The Mayors Migration Council, an international group of cities advocating for more inclusive responses to migrants and refugees had soon developed a hub for cities to share COVID-19 response strategies that are inclusive of marginalised groups.
The collaborative, flexible and pragmatic responses of cities internationally has often stood in contrast to the sluggishness of many national governments and challenges of multilateral politics.
Cities are also increasingly being recognised by international organisations as critical partners for advancing global agenda in a mostly urban world.
Following an analysis UN frameworks we found that 80 per cent of the mentions of cities in these documents have occurred since 2000. Furthermore, these mentions largely position cities as ‘actors’ in global affairs, rather than just locations.
Our forthcoming 2019 study surveying 51 cities in partnership with the Chicago Council on Global Affairs (see data from the 2017 survey) found that over 86 per cent of these had official international offices dedicated purely to international relations.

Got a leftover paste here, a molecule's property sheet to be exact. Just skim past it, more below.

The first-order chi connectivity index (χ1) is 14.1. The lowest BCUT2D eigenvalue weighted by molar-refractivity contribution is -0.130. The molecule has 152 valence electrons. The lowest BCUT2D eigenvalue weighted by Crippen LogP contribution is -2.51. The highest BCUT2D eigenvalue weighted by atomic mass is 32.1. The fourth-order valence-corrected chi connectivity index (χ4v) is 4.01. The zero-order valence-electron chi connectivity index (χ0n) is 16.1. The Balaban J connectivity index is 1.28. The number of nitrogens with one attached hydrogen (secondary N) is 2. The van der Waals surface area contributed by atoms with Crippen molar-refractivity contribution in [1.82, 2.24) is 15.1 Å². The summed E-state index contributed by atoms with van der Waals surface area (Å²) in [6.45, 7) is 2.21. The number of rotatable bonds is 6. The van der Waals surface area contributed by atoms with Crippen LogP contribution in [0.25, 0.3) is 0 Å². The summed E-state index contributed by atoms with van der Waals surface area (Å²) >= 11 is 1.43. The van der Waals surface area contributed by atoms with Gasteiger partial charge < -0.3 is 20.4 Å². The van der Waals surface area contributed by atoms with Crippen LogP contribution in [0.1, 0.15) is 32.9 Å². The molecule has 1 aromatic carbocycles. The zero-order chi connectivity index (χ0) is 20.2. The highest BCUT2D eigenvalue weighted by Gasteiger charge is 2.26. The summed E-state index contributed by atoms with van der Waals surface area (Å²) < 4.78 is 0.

In the same study, we found that just under a third of these cities do not regularly engage or coordinate with their national governments on their international engagements (see figure 1).
As such, many international organisations partner directly with cities on urban programs (see, for example UN Habitat’s projects), rather than directing these through national governments.
The Morrison government’s proposed legislation and its notion of foreign policy control also appears at odds with some of our major allies.